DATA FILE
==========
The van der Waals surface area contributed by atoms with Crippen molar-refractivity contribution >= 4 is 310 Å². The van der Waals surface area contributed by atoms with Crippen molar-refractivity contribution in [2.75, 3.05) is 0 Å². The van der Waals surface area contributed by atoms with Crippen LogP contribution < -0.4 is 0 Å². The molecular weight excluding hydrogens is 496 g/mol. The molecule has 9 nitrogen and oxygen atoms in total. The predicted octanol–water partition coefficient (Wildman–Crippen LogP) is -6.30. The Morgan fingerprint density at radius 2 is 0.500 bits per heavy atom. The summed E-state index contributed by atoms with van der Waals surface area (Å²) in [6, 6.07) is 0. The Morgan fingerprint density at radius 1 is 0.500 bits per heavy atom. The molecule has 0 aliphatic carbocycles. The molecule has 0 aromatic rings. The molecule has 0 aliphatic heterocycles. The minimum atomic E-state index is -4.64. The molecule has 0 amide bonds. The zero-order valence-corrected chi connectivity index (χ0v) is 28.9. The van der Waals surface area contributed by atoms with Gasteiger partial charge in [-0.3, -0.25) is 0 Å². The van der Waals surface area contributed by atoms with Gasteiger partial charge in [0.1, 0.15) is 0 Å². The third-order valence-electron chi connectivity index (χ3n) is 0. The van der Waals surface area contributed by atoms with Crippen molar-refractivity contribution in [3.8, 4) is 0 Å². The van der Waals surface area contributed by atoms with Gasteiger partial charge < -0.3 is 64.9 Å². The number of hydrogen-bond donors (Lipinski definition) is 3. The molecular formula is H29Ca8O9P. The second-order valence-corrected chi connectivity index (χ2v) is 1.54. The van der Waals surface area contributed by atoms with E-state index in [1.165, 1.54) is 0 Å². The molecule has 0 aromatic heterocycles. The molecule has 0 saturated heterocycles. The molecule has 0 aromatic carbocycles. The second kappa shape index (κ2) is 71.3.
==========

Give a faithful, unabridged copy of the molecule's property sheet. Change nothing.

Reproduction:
The van der Waals surface area contributed by atoms with Crippen molar-refractivity contribution >= 4 is 310 Å². The van der Waals surface area contributed by atoms with Crippen molar-refractivity contribution in [2.75, 3.05) is 0 Å². The van der Waals surface area contributed by atoms with Crippen LogP contribution < -0.4 is 0 Å². The molecular weight excluding hydrogens is 496 g/mol. The molecule has 9 nitrogen and oxygen atoms in total. The predicted octanol–water partition coefficient (Wildman–Crippen LogP) is -6.30. The Morgan fingerprint density at radius 2 is 0.500 bits per heavy atom. The summed E-state index contributed by atoms with van der Waals surface area (Å²) in [6, 6.07) is 0. The Morgan fingerprint density at radius 1 is 0.500 bits per heavy atom. The molecule has 0 aliphatic carbocycles. The molecule has 0 aromatic rings. The molecule has 0 aliphatic heterocycles. The minimum atomic E-state index is -4.64. The molecule has 0 amide bonds. The zero-order valence-corrected chi connectivity index (χ0v) is 28.9. The van der Waals surface area contributed by atoms with Gasteiger partial charge in [-0.3, -0.25) is 0 Å². The van der Waals surface area contributed by atoms with Gasteiger partial charge in [0.1, 0.15) is 0 Å². The third-order valence-electron chi connectivity index (χ3n) is 0. The van der Waals surface area contributed by atoms with Crippen molar-refractivity contribution in [3.8, 4) is 0 Å². The van der Waals surface area contributed by atoms with Gasteiger partial charge < -0.3 is 64.9 Å². The number of hydrogen-bond donors (Lipinski definition) is 3. The molecular formula is H29Ca8O9P. The second-order valence-corrected chi connectivity index (χ2v) is 1.54. The van der Waals surface area contributed by atoms with E-state index in [1.165, 1.54) is 0 Å². The molecule has 0 aromatic heterocycles. The molecule has 0 saturated heterocycles. The molecule has 0 aromatic carbocycles. The second kappa shape index (κ2) is 71.3.